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Having the handle raised, or pushed forwards, helps to have the clubhead moving still slightly out as it comes into the ball. It's possible to have the clubhead ascending and still on an outward path of you do that. Otherwise, once the clubhead starts ascending it's probably starting to head left, which is no good for a draw.
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Having the handle raised, or pushed forwards, helps to have the clubhead moving still slightly out as it comes into the ball. It's possible to have the clubhead ascending and still on an outward path of you do that. Otherwise, once the clubhead starts ascending it's probably starting to head left, which is no good for a draw.

So does that mean having the handle behind the ball at address likely results in an out to in swing even if I'm trying to swing in to out?

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Originally Posted by colin007

Having the handle raised, or pushed forwards, helps to have the clubhead moving still slightly out as it comes into the ball. It's possible to have the clubhead ascending and still on an outward path of you do that. Otherwise, once the clubhead starts ascending it's probably starting to head left, which is no good for a draw.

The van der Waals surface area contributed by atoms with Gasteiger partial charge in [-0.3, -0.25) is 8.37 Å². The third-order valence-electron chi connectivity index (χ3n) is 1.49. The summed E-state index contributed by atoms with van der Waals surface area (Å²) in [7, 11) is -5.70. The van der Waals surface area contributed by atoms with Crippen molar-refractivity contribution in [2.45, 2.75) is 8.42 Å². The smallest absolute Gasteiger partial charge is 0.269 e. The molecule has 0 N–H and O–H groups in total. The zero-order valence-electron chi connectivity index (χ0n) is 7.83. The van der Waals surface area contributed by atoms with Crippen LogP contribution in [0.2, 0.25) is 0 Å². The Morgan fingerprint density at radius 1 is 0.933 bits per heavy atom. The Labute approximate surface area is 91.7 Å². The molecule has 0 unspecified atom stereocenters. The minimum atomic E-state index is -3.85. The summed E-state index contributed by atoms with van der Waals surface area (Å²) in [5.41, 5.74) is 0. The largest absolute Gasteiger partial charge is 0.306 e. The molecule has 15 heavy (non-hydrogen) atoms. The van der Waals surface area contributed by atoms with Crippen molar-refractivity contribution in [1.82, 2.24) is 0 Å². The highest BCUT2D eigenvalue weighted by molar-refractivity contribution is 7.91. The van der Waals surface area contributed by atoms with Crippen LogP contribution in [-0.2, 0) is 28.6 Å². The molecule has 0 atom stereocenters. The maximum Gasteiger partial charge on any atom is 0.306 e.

Yeah, handle forward allows the club to still be working out.  To the boled part: Correct which is also why we recommend aiming the body a little more to the right at set-up if you want to draw it.

Quote:

Originally Posted by SoundandFury

So does that mean having the handle behind the ball at address likely results in an out to in swing even if I'm trying to swing in to out?

Depends on a few things but having the handle behind the clubhead at impact won't help.  Not saying you have to have the hands way forward but the further back the hands are, the easier it will be for you to swing across the ball.  Sometimes can lead to swinging down and across which isn't good.  That's when guys then try to swing out, left shoulder gets too high, big pushes, dropkicks and hooks come into play.  It's all HOW to swing out, understanding how the pressure in the feet works with the torso and arm motion.